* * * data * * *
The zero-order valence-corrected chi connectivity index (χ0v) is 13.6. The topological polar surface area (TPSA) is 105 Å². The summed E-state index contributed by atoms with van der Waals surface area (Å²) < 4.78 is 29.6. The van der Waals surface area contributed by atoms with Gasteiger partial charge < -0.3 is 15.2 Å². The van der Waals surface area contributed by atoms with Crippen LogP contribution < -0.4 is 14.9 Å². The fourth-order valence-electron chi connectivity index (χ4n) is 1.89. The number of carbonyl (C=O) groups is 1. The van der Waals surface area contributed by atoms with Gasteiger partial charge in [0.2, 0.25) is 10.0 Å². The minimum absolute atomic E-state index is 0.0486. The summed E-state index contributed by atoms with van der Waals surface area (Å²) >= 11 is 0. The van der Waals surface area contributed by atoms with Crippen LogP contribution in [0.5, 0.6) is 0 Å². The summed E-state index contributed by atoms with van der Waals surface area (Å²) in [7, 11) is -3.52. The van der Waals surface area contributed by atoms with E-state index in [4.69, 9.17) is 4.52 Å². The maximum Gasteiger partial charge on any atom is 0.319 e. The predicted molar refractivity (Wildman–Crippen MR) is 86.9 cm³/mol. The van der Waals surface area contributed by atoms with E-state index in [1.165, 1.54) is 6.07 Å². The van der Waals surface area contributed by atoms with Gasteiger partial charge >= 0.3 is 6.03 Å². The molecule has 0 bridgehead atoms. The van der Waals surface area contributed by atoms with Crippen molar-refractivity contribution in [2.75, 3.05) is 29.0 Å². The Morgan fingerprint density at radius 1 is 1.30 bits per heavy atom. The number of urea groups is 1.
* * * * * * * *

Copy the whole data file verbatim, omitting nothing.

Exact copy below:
The zero-order valence-corrected chi connectivity index (χ0v) is 13.6. The topological polar surface area (TPSA) is 105 Å². The summed E-state index contributed by atoms with van der Waals surface area (Å²) < 4.78 is 29.6. The van der Waals surface area contributed by atoms with Gasteiger partial charge < -0.3 is 15.2 Å². The van der Waals surface area contributed by atoms with Crippen LogP contribution < -0.4 is 14.9 Å². The fourth-order valence-electron chi connectivity index (χ4n) is 1.89. The number of carbonyl (C=O) groups is 1. The van der Waals surface area contributed by atoms with Gasteiger partial charge in [0.2, 0.25) is 10.0 Å². The minimum absolute atomic E-state index is 0.0486. The summed E-state index contributed by atoms with van der Waals surface area (Å²) >= 11 is 0. The van der Waals surface area contributed by atoms with Crippen LogP contribution in [0.5, 0.6) is 0 Å². The summed E-state index contributed by atoms with van der Waals surface area (Å²) in [7, 11) is -3.52. The van der Waals surface area contributed by atoms with E-state index in [4.69, 9.17) is 4.52 Å². The maximum Gasteiger partial charge on any atom is 0.319 e. The predicted molar refractivity (Wildman–Crippen MR) is 86.9 cm³/mol. The van der Waals surface area contributed by atoms with E-state index in [1.165, 1.54) is 6.07 Å². The van der Waals surface area contributed by atoms with Gasteiger partial charge >= 0.3 is 6.03 Å². The molecule has 0 bridgehead atoms. The van der Waals surface area contributed by atoms with Crippen molar-refractivity contribution in [2.75, 3.05) is 29.0 Å². The Morgan fingerprint density at radius 1 is 1.30 bits per heavy atom. The number of urea groups is 1.